Mechanical Properties of Ceramics and Glass
Instructors: George D. Quinn, NIST and Richard C. Bradt, University of Alabama
Location: Daytona Beach, Fla., hosted in conjunction with ICACC’15
If you plan to attend this course in conjunction with ICCAC’15, sign up here. If you want to register for only the short course, sign up below. Save when you register by December 23, 2014.
ACerS Member - $850
Student – $425
Nonmember – $940
Engineers, scientists, students, technicians and managers who are interested in the mechanical properties of glasses and ceramics, testing procedures and the meaning of testing results.
This two-day course addresses the mechanical properties of ceramics and glasses for elastic properties, strength measurements, fracture parameters and the indentation hardness. For each of these topical areas, the fundamentals of the properties are discussed, explained, and related to the structure and crystal chemistry of the materials and their microstructure. Standard test methods are covered. Students will be exposed to how the structures of ceramics and glasses determine those properties, become acquainted with standard test methods for the listed mechanical properties, and complete these tests and understand the results. In addition, students will learn how the results of some tests may be used to design with ceramics and glasses and about post-mortem analysis of failures. Special topics include:
- Stress, Strain and Elastic Properties
- Measuring Elastic Properties
- Theoretical Strength, Fracture and Fracture Toughness / R-Curves
- Measuring the Fracture Toughness
- Strength Test Methods
- Weibull Derivation
- Weibull statistics, standards, graphs, multiple flaw populations
- Flaw Growth and Fatigue
- Flaws and Fractography
- Hardness of Ceramics
- Measuring the Hardness
Attendees will learn the fundamentals of each specific topic and be exposed to how the structures of ceramics and glasses determine those properties. They will become acquainted with the standard test methods for the listed mechanical properties and be able to complete those tests, understanding the results. (Continuous fiber ceramic matrix composites are not included.) Attendees will learn how the results of some tests may be used to design with ceramics and glasses, as well as learn about post-mortem analyzes of failures. They will gain a basic understanding of the mechanical properties of ceramics and their measurement.
|Richard C. Bradt is a professor of Materials Engineering and The Alton N. Scott Professor of Engineering at the University of Alabama, Tuscaloosa, AL. His is an internationally recognized materials engineer/scientist that has presented more than 40 invited international lectures. With over three years of industrial experience and 40+ years of academic experience, Bradt is an experienced academic administrator who has continued his classroom teaching and maintained a world class research program. He continues to publish original research in archival journals. Bradt earned his BS in Metallurgy from MIT and his MS and Ph.D. in Materials Engineering at Rensselaer Polytechnic Institute.|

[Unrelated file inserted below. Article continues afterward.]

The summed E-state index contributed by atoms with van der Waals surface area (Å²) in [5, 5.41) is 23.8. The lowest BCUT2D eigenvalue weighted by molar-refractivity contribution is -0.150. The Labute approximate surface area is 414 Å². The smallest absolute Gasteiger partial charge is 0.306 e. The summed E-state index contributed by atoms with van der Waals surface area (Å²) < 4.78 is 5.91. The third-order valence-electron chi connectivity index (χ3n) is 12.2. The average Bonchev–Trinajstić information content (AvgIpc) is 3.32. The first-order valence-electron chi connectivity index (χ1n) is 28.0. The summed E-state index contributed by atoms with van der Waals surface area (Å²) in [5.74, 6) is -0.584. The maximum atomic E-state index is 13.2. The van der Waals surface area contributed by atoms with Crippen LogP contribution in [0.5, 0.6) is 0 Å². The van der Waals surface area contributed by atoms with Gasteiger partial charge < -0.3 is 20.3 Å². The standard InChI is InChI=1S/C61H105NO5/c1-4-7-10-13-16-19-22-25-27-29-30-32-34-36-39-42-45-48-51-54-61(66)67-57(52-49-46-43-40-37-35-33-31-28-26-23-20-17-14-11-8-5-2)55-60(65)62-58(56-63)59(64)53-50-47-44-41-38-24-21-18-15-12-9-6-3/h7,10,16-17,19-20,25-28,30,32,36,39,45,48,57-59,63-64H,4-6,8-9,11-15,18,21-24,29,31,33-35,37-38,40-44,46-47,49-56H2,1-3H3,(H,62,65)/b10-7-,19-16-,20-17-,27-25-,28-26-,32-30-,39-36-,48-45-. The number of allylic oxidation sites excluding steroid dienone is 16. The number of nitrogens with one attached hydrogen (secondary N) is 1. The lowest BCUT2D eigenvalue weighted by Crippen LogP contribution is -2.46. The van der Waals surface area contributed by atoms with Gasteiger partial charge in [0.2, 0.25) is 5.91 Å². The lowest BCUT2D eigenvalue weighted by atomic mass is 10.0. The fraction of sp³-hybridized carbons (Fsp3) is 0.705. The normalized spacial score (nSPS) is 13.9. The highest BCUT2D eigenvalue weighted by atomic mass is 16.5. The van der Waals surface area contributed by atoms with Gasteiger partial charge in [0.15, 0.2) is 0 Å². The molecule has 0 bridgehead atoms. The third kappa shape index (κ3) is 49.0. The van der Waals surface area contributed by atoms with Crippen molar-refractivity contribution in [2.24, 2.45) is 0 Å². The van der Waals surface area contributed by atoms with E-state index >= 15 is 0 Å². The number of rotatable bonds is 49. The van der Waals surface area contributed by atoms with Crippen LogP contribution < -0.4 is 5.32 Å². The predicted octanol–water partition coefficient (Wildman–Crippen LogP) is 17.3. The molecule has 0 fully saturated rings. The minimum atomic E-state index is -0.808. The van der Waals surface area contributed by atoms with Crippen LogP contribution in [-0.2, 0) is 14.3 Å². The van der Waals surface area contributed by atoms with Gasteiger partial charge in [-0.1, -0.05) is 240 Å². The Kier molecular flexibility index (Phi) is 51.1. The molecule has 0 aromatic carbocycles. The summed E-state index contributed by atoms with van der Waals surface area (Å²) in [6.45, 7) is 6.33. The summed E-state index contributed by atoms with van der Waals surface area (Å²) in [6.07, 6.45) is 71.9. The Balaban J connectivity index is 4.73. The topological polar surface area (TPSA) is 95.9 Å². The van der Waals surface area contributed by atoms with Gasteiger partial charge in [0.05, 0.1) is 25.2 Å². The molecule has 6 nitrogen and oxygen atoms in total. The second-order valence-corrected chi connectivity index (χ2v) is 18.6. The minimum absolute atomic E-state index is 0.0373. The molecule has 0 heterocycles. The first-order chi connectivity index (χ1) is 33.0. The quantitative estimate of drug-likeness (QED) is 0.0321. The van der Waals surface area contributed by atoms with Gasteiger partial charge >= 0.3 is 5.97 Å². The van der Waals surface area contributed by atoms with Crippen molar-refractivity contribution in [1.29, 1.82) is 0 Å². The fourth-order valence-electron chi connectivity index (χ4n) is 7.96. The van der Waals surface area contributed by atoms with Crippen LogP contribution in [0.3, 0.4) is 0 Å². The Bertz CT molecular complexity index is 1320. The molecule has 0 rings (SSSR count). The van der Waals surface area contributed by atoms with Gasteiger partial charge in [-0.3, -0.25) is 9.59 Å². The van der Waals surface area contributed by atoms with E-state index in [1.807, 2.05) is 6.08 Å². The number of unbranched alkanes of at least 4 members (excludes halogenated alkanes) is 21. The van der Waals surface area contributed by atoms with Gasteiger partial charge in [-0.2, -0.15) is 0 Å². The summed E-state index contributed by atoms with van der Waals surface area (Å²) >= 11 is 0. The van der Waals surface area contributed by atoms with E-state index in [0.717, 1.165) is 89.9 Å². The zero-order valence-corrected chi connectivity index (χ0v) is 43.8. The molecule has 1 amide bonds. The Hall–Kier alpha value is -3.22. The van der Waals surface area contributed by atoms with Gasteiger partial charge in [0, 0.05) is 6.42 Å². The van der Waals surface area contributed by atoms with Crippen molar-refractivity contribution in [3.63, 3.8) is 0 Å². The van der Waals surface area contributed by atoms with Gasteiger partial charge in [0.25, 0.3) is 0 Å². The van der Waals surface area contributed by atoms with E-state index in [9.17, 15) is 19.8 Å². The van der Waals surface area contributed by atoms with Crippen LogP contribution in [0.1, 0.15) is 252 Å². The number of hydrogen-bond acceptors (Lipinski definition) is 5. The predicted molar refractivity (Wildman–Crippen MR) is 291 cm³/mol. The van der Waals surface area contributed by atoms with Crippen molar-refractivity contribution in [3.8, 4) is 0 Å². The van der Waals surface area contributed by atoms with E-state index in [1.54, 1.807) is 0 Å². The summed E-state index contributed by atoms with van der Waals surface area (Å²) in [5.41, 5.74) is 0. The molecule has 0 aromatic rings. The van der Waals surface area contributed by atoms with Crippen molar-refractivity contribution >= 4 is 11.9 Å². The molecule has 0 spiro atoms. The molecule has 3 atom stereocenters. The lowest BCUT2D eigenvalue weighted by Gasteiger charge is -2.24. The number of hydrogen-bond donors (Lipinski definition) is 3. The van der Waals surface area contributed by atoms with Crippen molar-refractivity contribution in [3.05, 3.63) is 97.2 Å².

|George Quinn is a consultant with expertise in mechanical properties of ceramics and glasses. He is a world authority on fractographic analysis of ceramics and glasses and he wrote the definitive book: “Fractography of Ceramics and Glasses” in 2007. He retired from the National Institute for Standards and Technology NIST in January 2009 but continues there as a Guest Researcher. He also works as a consultant for the American Dental Association Foundation’s Paffenbarger Research Center in Gaithersburg, MD, on the grounds of NIST. He also is an adjunct professor in the Department of Mechanical Engineering of the University of Maryland, Baltimore County. He teaches courses on ceramics and glasses and fractographic analysis for ACerS, the American Dental Association Foundation, Alfred University and privately. As a world authority on standardization, mechanical testing, materials science, and fractography, he is frequently consulted on failure analysis problems. He received a BS in Mechanical Engineering from Northeastern University in 1973. He is the author of 220 papers on topics including fractography, mechanical property characterization, standardization, and percolation theory. He has written 3 MIL, 15 ASTM, and 4 ISO standards. Mr. Quinn created 3 standard reference materials. He has edited five books. He has 1 patent. He was Chairman or Vice-chairman of ASTM Committee C-28 from 1986-1997; Chairman of Versailles Advanced Materials and Standards Technical Working Area #3 from 1990 – 2000; and has led 5 ISO Working groups. He is a Fellow of the American Society for Testing and Materials and also the American Ceramic Society.|
ACerS reserves the right to cancel a course up to 4 weeks before the scheduled presentation date. Please contact ACerS customer service at 1-866-721-3322 or 1-240-646-7054 to confirm that the course is happening before purchasing your airline tickets. ACerS is not responsible for the purchase of non-refundable airline tickets or the cancellation/change fees associated with canceling a flight.